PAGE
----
Another big drawback of the device is its battery life: The 8XT could barely make it past 6 hours of normal use—taking photos, browsing the Web, checking email—without my scrambling for a power outlet. The battery is nonremovable, so you would be wise to invest in an extra cable or even a battery pack if you’re going to be out for a while.
Although you shouldn’t run into any performance problems while using the 8XT, that microscopic amount of on-board storage really hampers what you can do with the phone. You’ll have to juggle what lives on your phone and what lives on the cloud, and using streaming services such as Netflix or Spotify for most of your entertainment needs wouldn’t be a bad idea.
Windows Phone woes
Apps should be another area of concern if you plan on picking up this handset. Windows Phone continues to hold its own against iOS and Android, but many app developers flat-out refuse to bring their apps to the platform. Facebook and Google have zero presence on the Windows Phone marketplace, aside from a few knock-off apps that charge you to use the same services that are free on other mobile phones. The Facebook app that pops up in the app store was published by Microsoft, not Facebook proper.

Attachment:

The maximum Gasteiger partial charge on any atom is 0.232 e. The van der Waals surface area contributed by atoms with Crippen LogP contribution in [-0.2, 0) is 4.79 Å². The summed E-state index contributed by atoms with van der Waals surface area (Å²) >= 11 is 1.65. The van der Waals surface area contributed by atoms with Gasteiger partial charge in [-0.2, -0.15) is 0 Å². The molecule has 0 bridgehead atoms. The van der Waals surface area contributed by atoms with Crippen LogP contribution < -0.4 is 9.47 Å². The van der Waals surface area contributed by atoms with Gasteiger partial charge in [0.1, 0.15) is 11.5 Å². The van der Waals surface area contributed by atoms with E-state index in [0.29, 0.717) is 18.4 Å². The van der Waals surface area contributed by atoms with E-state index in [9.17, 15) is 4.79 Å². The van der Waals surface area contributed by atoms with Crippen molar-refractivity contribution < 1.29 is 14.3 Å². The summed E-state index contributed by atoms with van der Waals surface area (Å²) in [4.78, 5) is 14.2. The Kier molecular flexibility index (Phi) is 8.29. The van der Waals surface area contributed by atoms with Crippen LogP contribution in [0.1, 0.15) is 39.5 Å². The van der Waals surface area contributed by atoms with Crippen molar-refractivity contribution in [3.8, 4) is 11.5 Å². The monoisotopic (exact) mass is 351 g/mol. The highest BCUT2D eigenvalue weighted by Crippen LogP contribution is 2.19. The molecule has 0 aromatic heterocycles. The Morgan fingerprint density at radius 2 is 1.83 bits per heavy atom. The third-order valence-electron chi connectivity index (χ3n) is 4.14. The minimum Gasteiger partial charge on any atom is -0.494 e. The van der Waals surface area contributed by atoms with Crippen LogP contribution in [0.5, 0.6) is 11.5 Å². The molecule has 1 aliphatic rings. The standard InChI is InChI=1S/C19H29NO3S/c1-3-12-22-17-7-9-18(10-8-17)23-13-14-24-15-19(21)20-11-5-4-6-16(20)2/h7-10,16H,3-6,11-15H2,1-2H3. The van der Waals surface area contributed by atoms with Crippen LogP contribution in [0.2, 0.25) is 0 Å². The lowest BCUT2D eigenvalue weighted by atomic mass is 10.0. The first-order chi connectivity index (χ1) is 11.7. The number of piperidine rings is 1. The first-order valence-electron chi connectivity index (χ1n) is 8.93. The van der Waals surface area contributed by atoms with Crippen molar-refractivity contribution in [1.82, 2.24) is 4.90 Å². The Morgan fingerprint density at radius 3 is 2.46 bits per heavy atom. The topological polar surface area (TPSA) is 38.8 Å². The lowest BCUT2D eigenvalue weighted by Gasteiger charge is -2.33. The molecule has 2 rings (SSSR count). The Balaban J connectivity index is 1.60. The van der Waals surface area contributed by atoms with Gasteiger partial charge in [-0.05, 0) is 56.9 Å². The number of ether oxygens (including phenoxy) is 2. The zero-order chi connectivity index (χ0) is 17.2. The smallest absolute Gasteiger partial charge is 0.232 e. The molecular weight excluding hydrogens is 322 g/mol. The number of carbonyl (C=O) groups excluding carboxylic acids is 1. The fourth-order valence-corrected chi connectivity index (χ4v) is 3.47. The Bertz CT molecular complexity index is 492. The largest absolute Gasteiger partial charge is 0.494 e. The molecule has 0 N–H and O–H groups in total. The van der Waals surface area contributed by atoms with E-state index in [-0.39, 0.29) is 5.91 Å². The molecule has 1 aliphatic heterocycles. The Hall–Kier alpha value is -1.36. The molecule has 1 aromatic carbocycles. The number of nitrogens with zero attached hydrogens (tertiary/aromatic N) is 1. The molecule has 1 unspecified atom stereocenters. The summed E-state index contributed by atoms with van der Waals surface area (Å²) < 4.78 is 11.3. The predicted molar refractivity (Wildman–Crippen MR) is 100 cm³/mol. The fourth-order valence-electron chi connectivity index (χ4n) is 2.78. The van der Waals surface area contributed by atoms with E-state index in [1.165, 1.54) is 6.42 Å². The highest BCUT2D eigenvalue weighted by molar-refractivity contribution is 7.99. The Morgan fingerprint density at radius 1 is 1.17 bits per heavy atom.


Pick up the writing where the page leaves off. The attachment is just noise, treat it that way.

First-time smartphone users may get lost in the operating system’s countless menus and settings, while power users will likely be frustrated by Windows Phone’s various limitations and shortcomings. I still have my fingers crossed that Microsoft’s next update will fix the way the OS handles notifications, as right now they simply disappear into the ether if the app that triggered a notification isn’t a live tile on your home screen.
Not that I’m saying that the 8XT would be any better if it ran Android, mind you, but it seems odd to me that HTC would intentionally pair such mediocre hardware with a phone OS that has its own problems.
The 8-megapixel camera on the 8XT is as substandard as the rest of the device. Test photos came out murky with lots of artifacts, and using the flash instantly washed out the subject. HTC’s custom camera app feels like a stripped-down version of the HTC One camera app, but it does give you some control over your photo’s exposure, contrast, and white balance. This isn’t a phone you buy for taking pictures—you’re better off getting a stand-alone camera instead.
I don’t know why HTC even bothered to make this phone. The 8XT is such a step backward from the 8X that calling it a successor is almost a joke. The screen is grainy, the camera is terrible, and you have next to no storage on the device. Combine all of that with a $100 price tag (and a two-year contract), and you have a phone that’s going nowhere fast. Even the most hard-core Windows Phone fans should do their best to avoid this one.